While many labels are designed to pop on the shelf, security labels might be hiding their best features in plain sight. The fight against counterfeit goods and product diversion continues on a massive scale. Some companies might lose money, but there are significant dangers to fake goods in a range of sectors, including cosmetics, food, pharmaceuticals and more.
"The Global Brand Counterfeiting and Trademark Infringement Report, 2018" by R Strategic Global states that counterfeit goods are expected to be a $1.95 trillion market by 2022. According to Jay Wittmann, product manager. Intelligent Labels at Avery Dennison, counterfeit pharmaceuticals represent the biggest counterfeit market, valued at $200 billion.
The label and surrounding packaging can play a pivotal role in protecting brands and consumers. Security implies that the consumer is receiving the actual good for which he or she is paying.
"Labels are the least expensive and most versatile way to add anti-counterfeiting features to a product," says Tom Erickson, vice president of manufacturing at The Label Printers. "Labels can contain counterfeit-fighting covert measures like micro-printing, invisible inks, and varnishes containing taggants or DNA, to overt measures such as holography, color shifting inks, serialization and barcodes. Barcode technology can be combined with writable databases to create track-and-trace systems that follow products throughout their supply chain, from factory to end user. While not practical to use all of these technologies on one label, these often work best when two or more are combined."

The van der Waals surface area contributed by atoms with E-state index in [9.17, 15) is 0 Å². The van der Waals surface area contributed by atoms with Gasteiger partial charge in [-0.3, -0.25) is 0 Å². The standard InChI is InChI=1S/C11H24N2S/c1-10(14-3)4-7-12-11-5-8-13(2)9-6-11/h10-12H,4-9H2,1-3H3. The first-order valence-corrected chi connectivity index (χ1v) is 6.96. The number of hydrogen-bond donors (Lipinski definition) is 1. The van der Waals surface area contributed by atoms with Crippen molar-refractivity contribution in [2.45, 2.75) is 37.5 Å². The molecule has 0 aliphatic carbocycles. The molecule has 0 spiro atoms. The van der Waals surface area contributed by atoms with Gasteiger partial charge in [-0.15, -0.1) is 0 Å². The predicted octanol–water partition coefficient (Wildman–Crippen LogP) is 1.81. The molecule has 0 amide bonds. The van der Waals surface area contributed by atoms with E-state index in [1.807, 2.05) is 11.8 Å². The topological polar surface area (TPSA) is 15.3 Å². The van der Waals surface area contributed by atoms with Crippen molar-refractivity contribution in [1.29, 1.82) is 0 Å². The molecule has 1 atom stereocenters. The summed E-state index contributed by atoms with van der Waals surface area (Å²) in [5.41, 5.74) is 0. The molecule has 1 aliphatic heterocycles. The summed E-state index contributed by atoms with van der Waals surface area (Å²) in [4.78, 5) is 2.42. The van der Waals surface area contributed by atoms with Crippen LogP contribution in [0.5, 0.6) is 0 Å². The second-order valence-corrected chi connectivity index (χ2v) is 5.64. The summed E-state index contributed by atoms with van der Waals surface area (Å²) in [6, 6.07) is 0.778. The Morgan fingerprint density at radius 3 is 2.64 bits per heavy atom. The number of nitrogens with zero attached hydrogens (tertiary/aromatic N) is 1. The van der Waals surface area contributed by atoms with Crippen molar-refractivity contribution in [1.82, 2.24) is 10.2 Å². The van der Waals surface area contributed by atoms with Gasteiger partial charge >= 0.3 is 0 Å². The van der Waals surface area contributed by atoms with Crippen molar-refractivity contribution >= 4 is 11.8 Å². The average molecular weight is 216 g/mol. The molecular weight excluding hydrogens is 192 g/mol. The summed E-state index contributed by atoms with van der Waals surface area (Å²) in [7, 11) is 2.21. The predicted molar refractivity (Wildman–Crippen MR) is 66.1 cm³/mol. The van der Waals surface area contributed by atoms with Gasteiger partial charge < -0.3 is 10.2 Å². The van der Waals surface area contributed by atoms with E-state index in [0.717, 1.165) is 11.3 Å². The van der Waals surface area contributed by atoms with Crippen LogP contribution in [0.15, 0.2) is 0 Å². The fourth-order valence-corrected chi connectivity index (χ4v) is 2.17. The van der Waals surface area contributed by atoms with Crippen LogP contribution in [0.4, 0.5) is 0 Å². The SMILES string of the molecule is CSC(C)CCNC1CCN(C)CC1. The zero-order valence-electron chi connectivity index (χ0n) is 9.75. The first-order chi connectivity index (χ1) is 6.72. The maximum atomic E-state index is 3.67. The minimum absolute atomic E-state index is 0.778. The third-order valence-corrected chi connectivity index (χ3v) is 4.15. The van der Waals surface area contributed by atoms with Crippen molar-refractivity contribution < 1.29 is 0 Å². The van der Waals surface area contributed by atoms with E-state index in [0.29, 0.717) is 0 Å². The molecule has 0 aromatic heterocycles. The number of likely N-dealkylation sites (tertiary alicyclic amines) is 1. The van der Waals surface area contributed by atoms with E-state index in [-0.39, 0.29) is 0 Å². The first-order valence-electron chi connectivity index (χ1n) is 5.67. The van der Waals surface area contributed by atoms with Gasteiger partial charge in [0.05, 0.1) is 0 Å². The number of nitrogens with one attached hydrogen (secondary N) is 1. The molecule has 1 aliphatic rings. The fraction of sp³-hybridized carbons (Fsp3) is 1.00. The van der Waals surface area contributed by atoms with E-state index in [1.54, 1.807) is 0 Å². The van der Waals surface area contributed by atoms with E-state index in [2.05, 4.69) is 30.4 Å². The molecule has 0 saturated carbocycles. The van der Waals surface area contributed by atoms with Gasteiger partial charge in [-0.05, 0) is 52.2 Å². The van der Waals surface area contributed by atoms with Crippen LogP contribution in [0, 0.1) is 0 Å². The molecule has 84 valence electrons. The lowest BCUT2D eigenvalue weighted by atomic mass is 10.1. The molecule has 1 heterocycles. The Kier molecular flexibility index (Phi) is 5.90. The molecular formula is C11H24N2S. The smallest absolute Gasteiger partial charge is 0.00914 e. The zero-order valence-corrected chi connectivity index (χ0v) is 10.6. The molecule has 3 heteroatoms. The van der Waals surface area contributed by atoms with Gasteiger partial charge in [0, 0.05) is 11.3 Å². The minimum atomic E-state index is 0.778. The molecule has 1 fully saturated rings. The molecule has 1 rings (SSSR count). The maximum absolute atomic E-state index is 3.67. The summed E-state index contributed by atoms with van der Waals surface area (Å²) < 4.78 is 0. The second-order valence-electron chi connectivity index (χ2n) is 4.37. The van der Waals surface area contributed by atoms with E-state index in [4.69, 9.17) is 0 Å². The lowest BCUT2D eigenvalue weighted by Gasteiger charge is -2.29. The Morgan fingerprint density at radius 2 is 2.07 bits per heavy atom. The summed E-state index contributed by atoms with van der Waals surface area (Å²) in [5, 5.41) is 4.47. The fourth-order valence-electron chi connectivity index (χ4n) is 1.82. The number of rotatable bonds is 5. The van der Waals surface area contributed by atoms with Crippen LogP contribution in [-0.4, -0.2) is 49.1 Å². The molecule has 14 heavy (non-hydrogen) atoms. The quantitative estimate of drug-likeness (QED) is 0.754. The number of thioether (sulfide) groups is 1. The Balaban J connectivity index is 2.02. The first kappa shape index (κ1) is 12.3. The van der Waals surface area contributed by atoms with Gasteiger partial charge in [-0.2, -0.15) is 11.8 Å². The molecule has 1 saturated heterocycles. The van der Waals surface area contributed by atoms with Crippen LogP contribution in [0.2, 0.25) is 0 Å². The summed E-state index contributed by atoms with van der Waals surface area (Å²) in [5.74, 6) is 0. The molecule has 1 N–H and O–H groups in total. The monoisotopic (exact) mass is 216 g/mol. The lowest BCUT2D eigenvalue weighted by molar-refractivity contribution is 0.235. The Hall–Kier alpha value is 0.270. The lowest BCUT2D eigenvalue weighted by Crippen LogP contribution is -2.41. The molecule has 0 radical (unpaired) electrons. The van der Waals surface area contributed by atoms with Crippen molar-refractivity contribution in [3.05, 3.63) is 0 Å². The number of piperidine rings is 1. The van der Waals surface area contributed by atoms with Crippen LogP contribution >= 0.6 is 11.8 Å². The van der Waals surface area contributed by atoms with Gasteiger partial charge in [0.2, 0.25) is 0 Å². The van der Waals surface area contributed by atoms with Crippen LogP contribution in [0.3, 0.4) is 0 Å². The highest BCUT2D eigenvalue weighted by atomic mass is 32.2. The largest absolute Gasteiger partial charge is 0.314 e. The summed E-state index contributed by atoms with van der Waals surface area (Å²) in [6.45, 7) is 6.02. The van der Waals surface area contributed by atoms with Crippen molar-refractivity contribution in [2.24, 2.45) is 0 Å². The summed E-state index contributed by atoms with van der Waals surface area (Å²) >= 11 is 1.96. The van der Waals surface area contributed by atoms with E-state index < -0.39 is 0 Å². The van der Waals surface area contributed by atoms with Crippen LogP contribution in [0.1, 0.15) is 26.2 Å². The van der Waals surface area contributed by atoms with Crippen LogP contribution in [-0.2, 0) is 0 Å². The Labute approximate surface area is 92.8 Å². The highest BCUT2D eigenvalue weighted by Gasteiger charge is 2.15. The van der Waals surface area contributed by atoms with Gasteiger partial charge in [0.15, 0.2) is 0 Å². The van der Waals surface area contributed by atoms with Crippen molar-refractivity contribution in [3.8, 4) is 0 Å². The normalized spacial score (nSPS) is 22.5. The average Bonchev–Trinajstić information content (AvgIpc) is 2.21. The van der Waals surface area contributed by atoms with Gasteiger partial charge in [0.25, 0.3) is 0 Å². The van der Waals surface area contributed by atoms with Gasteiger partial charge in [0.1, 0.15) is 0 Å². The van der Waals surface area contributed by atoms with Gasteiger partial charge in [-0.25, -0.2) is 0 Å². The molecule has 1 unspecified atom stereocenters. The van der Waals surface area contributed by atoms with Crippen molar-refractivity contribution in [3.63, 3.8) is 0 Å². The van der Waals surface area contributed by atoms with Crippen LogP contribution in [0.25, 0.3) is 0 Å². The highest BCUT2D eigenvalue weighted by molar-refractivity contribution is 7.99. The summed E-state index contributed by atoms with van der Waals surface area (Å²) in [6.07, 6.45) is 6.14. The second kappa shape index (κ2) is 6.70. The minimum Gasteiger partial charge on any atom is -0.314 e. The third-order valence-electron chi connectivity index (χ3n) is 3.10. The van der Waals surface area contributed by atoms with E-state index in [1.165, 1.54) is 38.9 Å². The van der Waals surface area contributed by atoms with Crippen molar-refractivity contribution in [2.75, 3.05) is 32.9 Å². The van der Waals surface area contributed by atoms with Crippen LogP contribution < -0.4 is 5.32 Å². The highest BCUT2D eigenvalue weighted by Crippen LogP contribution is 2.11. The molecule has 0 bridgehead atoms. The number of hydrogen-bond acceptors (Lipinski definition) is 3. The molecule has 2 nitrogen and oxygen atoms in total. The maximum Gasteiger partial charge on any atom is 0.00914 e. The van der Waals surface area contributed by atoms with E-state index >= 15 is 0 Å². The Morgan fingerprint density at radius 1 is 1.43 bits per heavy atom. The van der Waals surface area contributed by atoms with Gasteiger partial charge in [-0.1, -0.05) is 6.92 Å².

Brands must ask multiple questions when analyzing their needs and appropriate courses of action to protect their products. "Two key details need to be determined first: how the product is being distributed, and who will inspect the product to determine if it is counterfeit," says Paul Purdef, marketing director, Durables, Avery Dennison Label and Packaging Materials. "Pharmaceutical products, for example, begin at the manufacturer and may then be sent to a distributor. They could take one path to a retailer to be purchased by a consumer, or could be sent to a doctor's office or hospital where they would be administered by a healthcare professional. Understanding the journey of the product will help to identify each touch point at which it could be inspected for counterfeiting. Multiple pieces of information will guide the selection of a labeling material that is difficult to reproduce and has an identifiable characteristic that indicates that...